A shopper makes a purchase at a store in North Riverside. Reuters
US job growth rebounded strongly in June, with government payrolls surging, but persistent moderate wage gains and mounting evidence the economy was losing momentum could still encourage the Federal Reserve to cut interest rates this month.
US job growth slowed sharply in May and wages rose less than expected, raising fears that a loss of momentum in economic activity could be spreading to the labour market,
Activity is contracting in the US manufacturing sector but the number of Americans filing applications for unemployment benefits fell last week, signs that factories are suffering from a global slowdown even as the broader labour market remains healthy.
US employers maintained a robust pace of hiring in February, giving the economy a strong boost as it confronts the coronavirus outbreak that has stoked financial market fears of a recession and prompted an emergency interest rate cut from the Federal Reserve.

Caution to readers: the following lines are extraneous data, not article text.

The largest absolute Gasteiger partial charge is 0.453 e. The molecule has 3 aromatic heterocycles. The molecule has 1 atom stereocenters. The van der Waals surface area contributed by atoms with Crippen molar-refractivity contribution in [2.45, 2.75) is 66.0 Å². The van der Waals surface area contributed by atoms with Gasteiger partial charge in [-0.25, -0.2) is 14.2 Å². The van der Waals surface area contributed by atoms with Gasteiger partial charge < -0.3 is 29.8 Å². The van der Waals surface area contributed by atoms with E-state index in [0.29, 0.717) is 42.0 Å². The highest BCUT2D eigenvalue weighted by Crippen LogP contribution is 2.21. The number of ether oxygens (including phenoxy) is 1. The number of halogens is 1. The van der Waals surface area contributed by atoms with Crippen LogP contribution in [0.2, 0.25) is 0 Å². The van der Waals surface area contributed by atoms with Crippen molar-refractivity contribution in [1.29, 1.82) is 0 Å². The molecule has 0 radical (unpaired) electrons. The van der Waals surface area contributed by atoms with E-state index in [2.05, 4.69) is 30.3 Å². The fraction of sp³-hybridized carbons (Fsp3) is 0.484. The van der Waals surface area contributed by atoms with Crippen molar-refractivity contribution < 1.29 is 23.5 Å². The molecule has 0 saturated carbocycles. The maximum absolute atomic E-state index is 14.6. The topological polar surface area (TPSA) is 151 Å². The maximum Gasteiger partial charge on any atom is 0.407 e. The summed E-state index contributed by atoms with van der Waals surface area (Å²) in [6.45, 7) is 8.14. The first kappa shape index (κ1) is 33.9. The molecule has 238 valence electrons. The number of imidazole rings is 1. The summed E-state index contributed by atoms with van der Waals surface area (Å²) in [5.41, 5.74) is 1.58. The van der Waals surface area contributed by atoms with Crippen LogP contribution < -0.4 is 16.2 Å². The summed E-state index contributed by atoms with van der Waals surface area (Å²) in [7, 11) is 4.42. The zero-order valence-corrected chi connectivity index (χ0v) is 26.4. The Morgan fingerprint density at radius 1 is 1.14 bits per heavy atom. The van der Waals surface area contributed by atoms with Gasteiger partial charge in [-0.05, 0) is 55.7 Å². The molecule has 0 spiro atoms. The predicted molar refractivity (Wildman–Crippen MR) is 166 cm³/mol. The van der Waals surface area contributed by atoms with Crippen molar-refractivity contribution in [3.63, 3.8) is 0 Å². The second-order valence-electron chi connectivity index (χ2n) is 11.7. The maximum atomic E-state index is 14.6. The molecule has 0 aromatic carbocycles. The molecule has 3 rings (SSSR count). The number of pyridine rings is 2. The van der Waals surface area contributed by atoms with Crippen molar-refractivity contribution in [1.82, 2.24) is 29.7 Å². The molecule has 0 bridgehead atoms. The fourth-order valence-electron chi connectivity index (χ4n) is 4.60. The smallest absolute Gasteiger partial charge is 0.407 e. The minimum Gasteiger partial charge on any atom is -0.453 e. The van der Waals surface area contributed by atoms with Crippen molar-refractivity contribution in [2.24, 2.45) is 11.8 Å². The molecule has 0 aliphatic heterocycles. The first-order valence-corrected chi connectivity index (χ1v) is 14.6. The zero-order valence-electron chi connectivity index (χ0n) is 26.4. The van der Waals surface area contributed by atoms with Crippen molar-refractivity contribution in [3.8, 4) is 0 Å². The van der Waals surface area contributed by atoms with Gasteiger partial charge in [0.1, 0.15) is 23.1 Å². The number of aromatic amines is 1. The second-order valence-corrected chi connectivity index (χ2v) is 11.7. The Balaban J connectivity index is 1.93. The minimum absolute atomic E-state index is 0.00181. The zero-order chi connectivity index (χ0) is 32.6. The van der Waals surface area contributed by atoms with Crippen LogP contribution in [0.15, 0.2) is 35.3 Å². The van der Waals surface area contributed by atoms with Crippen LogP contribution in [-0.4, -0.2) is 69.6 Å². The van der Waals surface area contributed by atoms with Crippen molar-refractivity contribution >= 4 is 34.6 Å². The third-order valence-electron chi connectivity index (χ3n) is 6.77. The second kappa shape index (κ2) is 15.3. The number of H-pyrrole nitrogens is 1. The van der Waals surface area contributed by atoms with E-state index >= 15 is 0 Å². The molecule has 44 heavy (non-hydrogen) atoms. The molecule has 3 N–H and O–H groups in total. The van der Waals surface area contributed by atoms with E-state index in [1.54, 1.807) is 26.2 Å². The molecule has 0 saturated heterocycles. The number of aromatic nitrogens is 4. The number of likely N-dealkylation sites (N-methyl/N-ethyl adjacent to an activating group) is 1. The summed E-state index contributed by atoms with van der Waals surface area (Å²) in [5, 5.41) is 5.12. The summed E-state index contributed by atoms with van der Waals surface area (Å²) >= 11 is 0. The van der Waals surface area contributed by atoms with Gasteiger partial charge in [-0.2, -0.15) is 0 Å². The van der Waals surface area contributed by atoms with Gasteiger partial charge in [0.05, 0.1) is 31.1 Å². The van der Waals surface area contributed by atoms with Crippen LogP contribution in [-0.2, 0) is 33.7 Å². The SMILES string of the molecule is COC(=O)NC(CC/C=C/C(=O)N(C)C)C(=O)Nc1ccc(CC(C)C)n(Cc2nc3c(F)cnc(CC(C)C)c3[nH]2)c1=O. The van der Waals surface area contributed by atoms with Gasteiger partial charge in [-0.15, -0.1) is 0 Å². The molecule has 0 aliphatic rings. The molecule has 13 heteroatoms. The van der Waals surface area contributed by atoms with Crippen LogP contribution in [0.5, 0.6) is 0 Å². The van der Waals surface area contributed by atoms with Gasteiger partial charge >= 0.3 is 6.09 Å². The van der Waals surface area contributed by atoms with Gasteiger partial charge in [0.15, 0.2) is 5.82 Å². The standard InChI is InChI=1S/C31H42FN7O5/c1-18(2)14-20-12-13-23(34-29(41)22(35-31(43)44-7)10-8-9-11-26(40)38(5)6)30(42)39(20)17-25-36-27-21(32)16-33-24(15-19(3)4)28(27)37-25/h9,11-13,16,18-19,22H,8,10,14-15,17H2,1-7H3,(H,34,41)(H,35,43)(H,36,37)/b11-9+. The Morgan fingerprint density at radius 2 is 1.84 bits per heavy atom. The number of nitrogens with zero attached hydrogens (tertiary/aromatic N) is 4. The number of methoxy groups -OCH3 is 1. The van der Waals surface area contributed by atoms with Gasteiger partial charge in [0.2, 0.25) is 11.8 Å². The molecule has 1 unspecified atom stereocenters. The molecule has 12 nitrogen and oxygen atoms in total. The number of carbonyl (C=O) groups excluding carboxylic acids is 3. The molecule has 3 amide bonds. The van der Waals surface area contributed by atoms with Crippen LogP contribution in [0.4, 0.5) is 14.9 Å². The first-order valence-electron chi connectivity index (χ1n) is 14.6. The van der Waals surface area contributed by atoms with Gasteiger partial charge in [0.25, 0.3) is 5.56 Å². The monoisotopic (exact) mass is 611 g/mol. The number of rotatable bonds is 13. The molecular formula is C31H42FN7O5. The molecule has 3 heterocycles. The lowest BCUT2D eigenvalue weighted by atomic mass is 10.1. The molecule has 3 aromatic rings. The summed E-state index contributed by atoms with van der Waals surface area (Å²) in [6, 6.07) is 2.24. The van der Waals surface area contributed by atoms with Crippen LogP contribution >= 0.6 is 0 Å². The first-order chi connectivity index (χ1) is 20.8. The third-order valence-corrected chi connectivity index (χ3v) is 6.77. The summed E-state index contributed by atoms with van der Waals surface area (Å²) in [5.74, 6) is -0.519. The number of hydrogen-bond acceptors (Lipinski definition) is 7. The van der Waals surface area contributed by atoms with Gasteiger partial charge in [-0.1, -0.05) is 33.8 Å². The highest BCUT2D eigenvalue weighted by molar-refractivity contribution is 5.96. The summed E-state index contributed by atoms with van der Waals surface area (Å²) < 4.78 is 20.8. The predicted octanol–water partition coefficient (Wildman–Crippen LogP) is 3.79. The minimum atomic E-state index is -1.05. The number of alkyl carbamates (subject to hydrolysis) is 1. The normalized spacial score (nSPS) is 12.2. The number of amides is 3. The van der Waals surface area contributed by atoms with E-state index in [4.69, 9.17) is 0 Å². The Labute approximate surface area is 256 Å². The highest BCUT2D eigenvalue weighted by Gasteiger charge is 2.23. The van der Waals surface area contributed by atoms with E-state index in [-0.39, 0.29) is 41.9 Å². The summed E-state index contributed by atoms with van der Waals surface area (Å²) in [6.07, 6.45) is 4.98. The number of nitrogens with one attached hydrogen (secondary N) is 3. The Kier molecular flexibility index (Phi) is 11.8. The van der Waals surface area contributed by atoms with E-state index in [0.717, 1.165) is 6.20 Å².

London's benchmark FTSE 100 index was up 1.0 per cent, in the eurozone, Frankfurt won 0.9 per cent and Paris climbed 0.8 per cent.
Spot gold was up 0.8% at $2,033.86 per ounce by 0655 GMT, after hitting a record high of $2,036.49. US gold futures rose 1.4% to $2,049.30.
The benchmark Nikkei 225 index slipped 0.26 per cent, or 58.81 points, to end at 22,514.85, while the broader Topix index inched down 0.04 per cent, or 0.55 points, to 1,554.71.
Brent crude was up by 31 cents, or 0.7%, at $44.74 a barrel by 0713 GMT. The contract rose 0.6% on Wednesday to its highest close since March 6. West Texas Intermediate oil was up by 26 cents, or 0.6%, at $41.96 a barrel. The contract ended Tuesday trading 1.7% higher, its highest close since late July.